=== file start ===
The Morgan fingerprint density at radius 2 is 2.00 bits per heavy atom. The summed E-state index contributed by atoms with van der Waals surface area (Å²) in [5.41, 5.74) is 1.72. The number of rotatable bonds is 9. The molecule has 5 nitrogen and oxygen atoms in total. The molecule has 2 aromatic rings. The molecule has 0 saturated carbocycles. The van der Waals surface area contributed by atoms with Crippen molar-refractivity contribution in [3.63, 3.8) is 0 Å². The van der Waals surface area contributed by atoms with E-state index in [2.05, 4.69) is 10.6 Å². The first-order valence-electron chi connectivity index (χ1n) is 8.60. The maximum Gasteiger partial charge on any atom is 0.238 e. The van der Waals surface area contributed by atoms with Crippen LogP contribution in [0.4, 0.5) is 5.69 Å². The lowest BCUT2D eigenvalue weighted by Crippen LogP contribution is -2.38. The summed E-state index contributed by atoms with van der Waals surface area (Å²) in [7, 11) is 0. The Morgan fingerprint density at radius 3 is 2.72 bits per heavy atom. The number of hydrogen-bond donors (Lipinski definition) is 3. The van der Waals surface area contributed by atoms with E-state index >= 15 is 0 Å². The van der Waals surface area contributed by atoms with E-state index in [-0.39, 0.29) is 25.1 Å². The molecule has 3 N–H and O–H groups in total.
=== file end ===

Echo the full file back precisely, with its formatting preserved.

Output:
The Morgan fingerprint density at radius 2 is 2.00 bits per heavy atom. The summed E-state index contributed by atoms with van der Waals surface area (Å²) in [5.41, 5.74) is 1.72. The number of rotatable bonds is 9. The molecule has 5 nitrogen and oxygen atoms in total. The molecule has 2 aromatic rings. The molecule has 0 saturated carbocycles. The van der Waals surface area contributed by atoms with Crippen molar-refractivity contribution in [3.63, 3.8) is 0 Å². The van der Waals surface area contributed by atoms with E-state index in [2.05, 4.69) is 10.6 Å². The first-order valence-electron chi connectivity index (χ1n) is 8.60. The maximum Gasteiger partial charge on any atom is 0.238 e. The van der Waals surface area contributed by atoms with Crippen LogP contribution in [0.4, 0.5) is 5.69 Å². The lowest BCUT2D eigenvalue weighted by Crippen LogP contribution is -2.38. The summed E-state index contributed by atoms with van der Waals surface area (Å²) in [7, 11) is 0. The Morgan fingerprint density at radius 3 is 2.72 bits per heavy atom. The number of hydrogen-bond donors (Lipinski definition) is 3. The van der Waals surface area contributed by atoms with E-state index >= 15 is 0 Å². The van der Waals surface area contributed by atoms with E-state index in [-0.39, 0.29) is 25.1 Å². The molecule has 3 N–H and O–H groups in total.